The House of Representatives voted to impeach Trump on Jan. 13.  Cheney strongly supported this. Ticker Carlson claimed, without evidence, that federal agents had organized the insurrection. But Fox News was encouraged to do a factual program to rebut the conspiracy theories. After agreeing, Fox canceled the project. The Senate did not support impeachment.  Some members were afraid of crossing Trump because they and their families would be in physical danger though Cheney suggested this could be a rationalization. (To date 700 people who were involved in the attack have been tried and convicted and more trials are to come .)  McCarthy went to Mar-a-Lago to grovel before Trump. He needed Trump’s financial support but told Cheney he went there because Trump was “not eating well.”

At the end of the next Republican House  Press Conference Cheney was asked her opinion of Trump. She replied, “I don’t believe he should be playing a role in the future of the party or the country.” She said that the Republican Party was becoming “The anti-Constitution Party.” This greatly upset  Kevin McCarthy who desperately wanted Trump’s approval and support.

Since Cheney would not conform to her party’s position or apologize for her impeachment vote,  there was a movement to terminate her position as Leader of the Freedom Caucus. At the next Republican Retreat,  she was told to tone down or recant her objections to what the Republicans had done. The discussion went on for hours, but she firmly refused to withdraw or apologize for her views. “To remain in the House Republican leadership, I would have to abandon the truth and embrace Trump’s ongoing efforts to unravel our democracy. That was a price I was not willing to pay.”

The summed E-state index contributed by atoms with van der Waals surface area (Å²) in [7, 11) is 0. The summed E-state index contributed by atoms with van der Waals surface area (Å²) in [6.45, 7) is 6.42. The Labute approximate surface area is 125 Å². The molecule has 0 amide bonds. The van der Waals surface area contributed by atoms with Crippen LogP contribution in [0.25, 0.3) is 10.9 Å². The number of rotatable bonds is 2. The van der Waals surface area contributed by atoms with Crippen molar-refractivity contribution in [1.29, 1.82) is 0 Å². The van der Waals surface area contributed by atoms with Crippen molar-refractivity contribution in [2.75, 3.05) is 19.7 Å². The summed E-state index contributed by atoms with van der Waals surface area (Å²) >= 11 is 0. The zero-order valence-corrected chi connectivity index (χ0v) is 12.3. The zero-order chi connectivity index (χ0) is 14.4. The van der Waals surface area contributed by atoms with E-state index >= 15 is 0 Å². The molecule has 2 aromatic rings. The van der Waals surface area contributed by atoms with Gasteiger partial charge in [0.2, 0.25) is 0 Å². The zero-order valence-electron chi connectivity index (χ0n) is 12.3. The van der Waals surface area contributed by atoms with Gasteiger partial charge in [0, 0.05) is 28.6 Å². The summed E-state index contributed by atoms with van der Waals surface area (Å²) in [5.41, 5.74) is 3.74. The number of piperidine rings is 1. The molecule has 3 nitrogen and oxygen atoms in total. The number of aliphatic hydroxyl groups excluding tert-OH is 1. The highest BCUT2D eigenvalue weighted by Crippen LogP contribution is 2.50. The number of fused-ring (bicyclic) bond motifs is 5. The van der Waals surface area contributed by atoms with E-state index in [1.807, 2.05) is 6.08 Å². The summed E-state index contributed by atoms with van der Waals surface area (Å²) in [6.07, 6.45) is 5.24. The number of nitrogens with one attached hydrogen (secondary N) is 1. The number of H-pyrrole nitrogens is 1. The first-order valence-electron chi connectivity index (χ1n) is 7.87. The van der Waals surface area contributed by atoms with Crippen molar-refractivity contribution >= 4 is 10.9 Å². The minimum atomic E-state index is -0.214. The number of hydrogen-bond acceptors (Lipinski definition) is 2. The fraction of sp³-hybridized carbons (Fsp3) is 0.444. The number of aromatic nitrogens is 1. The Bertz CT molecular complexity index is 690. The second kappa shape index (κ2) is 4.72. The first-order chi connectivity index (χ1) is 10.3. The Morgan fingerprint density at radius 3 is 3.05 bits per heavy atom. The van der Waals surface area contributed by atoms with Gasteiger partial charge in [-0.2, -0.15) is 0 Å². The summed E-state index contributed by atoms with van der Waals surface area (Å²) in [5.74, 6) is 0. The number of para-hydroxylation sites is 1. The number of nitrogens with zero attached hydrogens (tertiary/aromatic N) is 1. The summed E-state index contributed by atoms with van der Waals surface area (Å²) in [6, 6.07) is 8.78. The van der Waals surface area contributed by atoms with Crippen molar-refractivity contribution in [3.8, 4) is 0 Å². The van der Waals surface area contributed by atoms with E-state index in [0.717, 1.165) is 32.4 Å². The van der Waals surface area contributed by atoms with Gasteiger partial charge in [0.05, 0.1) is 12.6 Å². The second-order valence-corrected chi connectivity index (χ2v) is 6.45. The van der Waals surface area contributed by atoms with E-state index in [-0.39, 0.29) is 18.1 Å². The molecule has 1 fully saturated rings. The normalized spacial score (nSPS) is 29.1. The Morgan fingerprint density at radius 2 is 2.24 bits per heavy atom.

Rather than resigning, she decided to speak at length at the following House Republican Conference. She gave a long speech about the law,  what America meant to her, and what it stood for. The next morning, she was removed from her position—ironically to a standing ovation, after she left the room,  as though the people who betrayed America saw greatness even as they would not live up to it.

But this was not the end. Cheney, with the help of Democratic leader Nancy Pelosi, took an active part in putting together a Select Bipartisan Committee to discuss the Jan. 6 Attack. McCarthy tried without success to sabotage the committee by nominating untrustworthy (pro-Trump members like Jim Jordan). Some people refused to testify.

Nevertheless,  the select committee was formed and went to work. They conducted scores of interviews and accumulated reams of information related to the attack. Most ominous was the discovery that there had been many threats of violence against Cheney and others including election officials in various states. Trump also presented legal objections which were vacuous Trump asserted that Mike Pence could overturn the election. As noted, Pence said he could not and refused to attempt it. Trump was infuriated. No state legislature voted to overturn the election.

The hearings revealed endless lies by Trump and his followers and the complete vacuity of the claims that the election was stolen. He even compiled slates of fake electors. Most amazing was Trump’s arbitrary appointment of  Justice Department lawyer Jeffery Clarke, whom Trump believed would side with him,  as acting attorney general, even though he was unqualified for the job. When key Department of Justice lawyers strongly objected, Trump withdrew his appointment.